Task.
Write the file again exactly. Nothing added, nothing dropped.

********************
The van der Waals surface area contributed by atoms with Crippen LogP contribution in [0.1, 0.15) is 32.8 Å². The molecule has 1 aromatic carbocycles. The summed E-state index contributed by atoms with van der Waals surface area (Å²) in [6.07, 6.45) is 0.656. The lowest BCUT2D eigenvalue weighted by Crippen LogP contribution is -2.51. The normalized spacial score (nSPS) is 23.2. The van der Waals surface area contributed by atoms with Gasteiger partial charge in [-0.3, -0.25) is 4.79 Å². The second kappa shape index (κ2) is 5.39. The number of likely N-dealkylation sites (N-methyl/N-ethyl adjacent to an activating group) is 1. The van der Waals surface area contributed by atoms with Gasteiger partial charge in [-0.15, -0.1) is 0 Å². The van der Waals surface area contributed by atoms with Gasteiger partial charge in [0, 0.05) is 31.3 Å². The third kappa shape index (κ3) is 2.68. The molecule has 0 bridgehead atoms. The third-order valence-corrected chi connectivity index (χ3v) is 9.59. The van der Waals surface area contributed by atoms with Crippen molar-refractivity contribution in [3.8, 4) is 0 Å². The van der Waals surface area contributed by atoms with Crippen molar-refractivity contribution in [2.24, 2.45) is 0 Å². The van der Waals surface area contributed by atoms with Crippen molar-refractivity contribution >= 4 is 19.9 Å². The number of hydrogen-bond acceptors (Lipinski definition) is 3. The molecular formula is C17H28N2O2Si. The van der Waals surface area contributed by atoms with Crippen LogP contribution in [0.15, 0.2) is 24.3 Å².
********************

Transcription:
The van der Waals surface area contributed by atoms with Crippen LogP contribution in [0.1, 0.15) is 32.8 Å². The molecule has 1 aromatic carbocycles. The summed E-state index contributed by atoms with van der Waals surface area (Å²) in [6.07, 6.45) is 0.656. The lowest BCUT2D eigenvalue weighted by Crippen LogP contribution is -2.51. The normalized spacial score (nSPS) is 23.2. The van der Waals surface area contributed by atoms with Gasteiger partial charge in [-0.3, -0.25) is 4.79 Å². The second kappa shape index (κ2) is 5.39. The number of likely N-dealkylation sites (N-methyl/N-ethyl adjacent to an activating group) is 1. The van der Waals surface area contributed by atoms with Gasteiger partial charge in [-0.15, -0.1) is 0 Å². The van der Waals surface area contributed by atoms with Gasteiger partial charge in [0, 0.05) is 31.3 Å². The third kappa shape index (κ3) is 2.68. The molecule has 0 bridgehead atoms. The third-order valence-corrected chi connectivity index (χ3v) is 9.59. The van der Waals surface area contributed by atoms with Crippen molar-refractivity contribution in [3.8, 4) is 0 Å². The van der Waals surface area contributed by atoms with Crippen molar-refractivity contribution in [2.24, 2.45) is 0 Å². The van der Waals surface area contributed by atoms with Crippen molar-refractivity contribution >= 4 is 19.9 Å². The number of hydrogen-bond acceptors (Lipinski definition) is 3. The molecular formula is C17H28N2O2Si. The van der Waals surface area contributed by atoms with Crippen LogP contribution in [0.15, 0.2) is 24.3 Å².